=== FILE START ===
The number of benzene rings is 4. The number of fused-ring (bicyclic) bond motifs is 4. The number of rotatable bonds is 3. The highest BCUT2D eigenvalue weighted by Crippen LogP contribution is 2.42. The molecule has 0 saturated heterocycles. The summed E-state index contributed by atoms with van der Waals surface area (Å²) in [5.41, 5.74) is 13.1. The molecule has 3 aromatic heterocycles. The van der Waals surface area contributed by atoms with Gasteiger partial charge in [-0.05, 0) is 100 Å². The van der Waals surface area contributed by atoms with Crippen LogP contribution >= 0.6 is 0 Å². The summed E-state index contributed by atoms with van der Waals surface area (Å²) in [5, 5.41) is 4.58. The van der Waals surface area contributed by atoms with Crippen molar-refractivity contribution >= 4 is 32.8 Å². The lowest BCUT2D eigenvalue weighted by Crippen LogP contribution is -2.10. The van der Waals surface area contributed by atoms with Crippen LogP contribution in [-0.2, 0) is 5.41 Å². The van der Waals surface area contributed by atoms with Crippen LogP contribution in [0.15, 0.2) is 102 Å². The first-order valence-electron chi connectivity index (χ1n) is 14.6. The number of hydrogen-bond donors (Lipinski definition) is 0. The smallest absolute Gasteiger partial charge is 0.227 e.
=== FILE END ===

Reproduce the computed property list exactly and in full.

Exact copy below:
The number of benzene rings is 4. The number of fused-ring (bicyclic) bond motifs is 4. The number of rotatable bonds is 3. The highest BCUT2D eigenvalue weighted by Crippen LogP contribution is 2.42. The molecule has 0 saturated heterocycles. The summed E-state index contributed by atoms with van der Waals surface area (Å²) in [5.41, 5.74) is 13.1. The molecule has 3 aromatic heterocycles. The van der Waals surface area contributed by atoms with Gasteiger partial charge in [-0.05, 0) is 100 Å². The van der Waals surface area contributed by atoms with Crippen LogP contribution >= 0.6 is 0 Å². The summed E-state index contributed by atoms with van der Waals surface area (Å²) in [5, 5.41) is 4.58. The van der Waals surface area contributed by atoms with Crippen molar-refractivity contribution >= 4 is 32.8 Å². The lowest BCUT2D eigenvalue weighted by Crippen LogP contribution is -2.10. The van der Waals surface area contributed by atoms with Crippen LogP contribution in [-0.2, 0) is 5.41 Å². The van der Waals surface area contributed by atoms with Crippen LogP contribution in [0.15, 0.2) is 102 Å². The first-order valence-electron chi connectivity index (χ1n) is 14.6. The number of hydrogen-bond donors (Lipinski definition) is 0. The smallest absolute Gasteiger partial charge is 0.227 e.